I was chatting with my old teacher via e-mail about an upcoming seminar and we got to talking about why I switched gyms. Then my teacher told me he had heard from several people that I had left the gym because I had been turned down by a guy there. I was insulted that the assumption was that because I'm a woman, I MUST have left because of a romantic situation at the gym. Needless to say, that pushed me over the edge. I laid into my Jiu Jitsu teacher via e-mail (a first, as I never like to have serious talks via e-mail), I posted a nasty Facebook post aimed towards the guys at the gym (another first), and I texted the guy who I figured must have started the rumor. I asked him if he was telling people that I left the gym because of him. He told me no, it wasn't him, but that he had heard that, too. I could have replied with something classy, but why go that route when you can say something like, "You've been acting like a jerk, so I figured you said it. The person who told me about it did not tell me who they thought I left the gym over...but grown women do not make major life decisions over a boy." I would like to point out that I genuinely thought that response was a good idea. So there I was, 34 years old, picking my first fight via text message. I impulsively unfriended the guy on Facebook. Thaaaaaat's right...I REALLY stuck it to him.
Apparently, grief causes you to revert to a 15-year-old who has just gone through a break-up. All that was missing was the Taylor Swift songs.
In any case, a very unconstructive conversation via text messaging ensued. At one point he asked me, "Where is this coming from?" Of course, the correct answer was, "I am insanely pissed because my favorite man in the world dropped dead 5 weeks ago and is now buried in the ground just a few feet away from my dead brother, and now I have to start being a damn grown-up all by myself," but instead I continued to tell him what a jerk I think he is.
Well, I used to be very sweet:
The problem is, the more pissed off someone is acting while they're grieving, the more they probably just need a hug and a good listener. Even if it seems like a grieving person is attacking you personally, it is unlikely that their anger has much to do with you. I have made a point to not fight any of the emotions that have come with losing my dad, as I know they are a part of the healing process. However, I have no right to lash out at others. My behavior over the past couple of weeks has been very uncharacteristic for me, but I did not recognize what an ass I was being until I laid into my teacher and my teammate. Then I just felt ridiculous. I mean, the way I acted towards them was so absurd that it's almost comical.
I realized why I am so pissed. Yes, anger is a normal part of grieving. But the more specific reason is that I want to talk to my dad so badly going through this career change. I have never made a major life decision without at least some of his guidance. I have especially sought his guidance when it comes to work, as he was an experienced manager and was so good at helping me weigh the pros and cons of a decision. He never made a decision for me, I am my own person, but he was my sounding board and almost always some advice that helped me make the decision in the wisest way possible. On Friday, as I was working of the career change blog I posted, I realized how badly I wanted to be able to talk to my dad. How much I felt like I NEED him in going through this life change.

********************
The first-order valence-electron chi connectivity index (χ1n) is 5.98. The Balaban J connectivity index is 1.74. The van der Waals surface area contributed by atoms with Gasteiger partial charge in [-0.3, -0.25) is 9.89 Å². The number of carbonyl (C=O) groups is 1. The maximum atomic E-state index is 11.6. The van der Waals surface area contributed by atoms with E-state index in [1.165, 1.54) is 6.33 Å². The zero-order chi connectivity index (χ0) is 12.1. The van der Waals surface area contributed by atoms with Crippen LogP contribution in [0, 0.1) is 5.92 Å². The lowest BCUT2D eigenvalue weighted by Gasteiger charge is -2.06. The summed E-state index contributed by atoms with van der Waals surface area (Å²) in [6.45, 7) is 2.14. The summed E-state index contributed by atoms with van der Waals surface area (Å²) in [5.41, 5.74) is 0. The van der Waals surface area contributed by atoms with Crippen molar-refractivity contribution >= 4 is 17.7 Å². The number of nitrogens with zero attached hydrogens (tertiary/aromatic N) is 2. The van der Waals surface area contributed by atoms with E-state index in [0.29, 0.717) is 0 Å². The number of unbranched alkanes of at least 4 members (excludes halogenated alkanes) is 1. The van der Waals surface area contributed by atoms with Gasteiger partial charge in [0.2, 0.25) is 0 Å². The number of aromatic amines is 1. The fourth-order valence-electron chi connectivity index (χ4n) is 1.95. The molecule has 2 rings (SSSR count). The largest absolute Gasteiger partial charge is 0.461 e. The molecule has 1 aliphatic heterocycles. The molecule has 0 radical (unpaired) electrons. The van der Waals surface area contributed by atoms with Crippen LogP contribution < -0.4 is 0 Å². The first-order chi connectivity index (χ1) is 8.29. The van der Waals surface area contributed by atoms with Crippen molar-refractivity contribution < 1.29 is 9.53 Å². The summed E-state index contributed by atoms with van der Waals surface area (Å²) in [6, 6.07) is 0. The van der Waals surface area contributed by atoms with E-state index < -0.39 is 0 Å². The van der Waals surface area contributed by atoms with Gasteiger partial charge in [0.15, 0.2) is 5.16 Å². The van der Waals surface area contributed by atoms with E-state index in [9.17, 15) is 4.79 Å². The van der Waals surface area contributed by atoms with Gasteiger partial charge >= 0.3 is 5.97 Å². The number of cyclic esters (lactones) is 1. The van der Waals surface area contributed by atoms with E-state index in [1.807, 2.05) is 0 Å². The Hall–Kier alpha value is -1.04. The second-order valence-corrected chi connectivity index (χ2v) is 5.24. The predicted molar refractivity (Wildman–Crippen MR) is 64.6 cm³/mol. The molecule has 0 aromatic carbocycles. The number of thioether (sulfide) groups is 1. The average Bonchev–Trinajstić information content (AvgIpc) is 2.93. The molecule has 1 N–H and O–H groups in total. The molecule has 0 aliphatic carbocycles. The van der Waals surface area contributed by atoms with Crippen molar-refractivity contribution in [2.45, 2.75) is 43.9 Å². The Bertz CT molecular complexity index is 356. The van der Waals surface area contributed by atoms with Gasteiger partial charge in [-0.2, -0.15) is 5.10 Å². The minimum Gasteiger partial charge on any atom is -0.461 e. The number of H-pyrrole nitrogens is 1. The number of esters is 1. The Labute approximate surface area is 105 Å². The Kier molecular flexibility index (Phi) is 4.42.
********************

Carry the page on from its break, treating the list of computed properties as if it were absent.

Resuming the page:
I had already been fighting back tears for two days...and then the flood came. Uncontrollable, honking, trembling, blinding sobbing. I couldn't get a word out and could barely catch my breath. I hadn't cried like that since the first couple of days after my dad died five weeks ago. Actually, it is possible that I had never cried harder in my whole life. I felt significantly better afterwards; I guess it's all part of the healing process. Damn though, sometimes healing really hurts.
The anger has subsided significantly. After cooling down for a couple of days, I apologized to my friend/teammate for attacking him via text, which he accepted. I apologized to my teacher, and he said he wasn't mad anyways. I did not apologize to my boss; while some of my words may have been frank and harsh, I meant every one of them. Somebody had to say it to him; I guess it needed to be someone who felt at the moment that they had nothing to lose.
I would like to rewind about two months, before my world was facked. Two months ago, I felt like everything was possible and I was experiencing deep happiness. Sure, I still didn't like my job, but at least I didn't feel like I was going to snap. I know deep down that I will feel happiness again, but at this point I feel like "happy" could be a ways off. That does not mean I can't enjoy ANYTHING, but I am certainly far from being the light and vibrant person I was a few months ago. As a matter of fact, I have taken advantage of the strong emotions I have been experiencing to delve deep down inside to try to figure out what I REALLY want, and need.
I know that positive change is on the way; I am still excited about the career change I am making and I am enjoying my new gym. The positive person who has worked so hard to learn to take care of and love herself is still within me. She has made it so I don't eat my way through these horrible feelings. As a matter of fact, I think it is because of her that I am allowing myself to grieve and not be apologetic about being sad. I will just need to be more cognizant of any angry feelings bubbling up and find more constructive ways to handle them...you know, ways that don't involve text-message fighting, attacking Jiu Jitsu teachers via e-mail, impulsively ripping your company's president a new one, etc. The anger had gotten a little out of hand.
Sorry, honey badger, but you need to retreat back into your den. You're in the way.
Okay, fine, I can't resist ending my blog like I usually do with some inspirational quote, so here you go:
"What is responsibility?
Ah--might as well ask, what is self?
It's your responsibility and your self, and no book and no person
can tell you anything about it.
Don't try to find out what your responsibility is.
It isn't a what.
It's a relationship.
It isn't something you know, it's something you do.
Try to get closer to it.
Try to become more yourself."
-From "Das Energi" by Paul Williams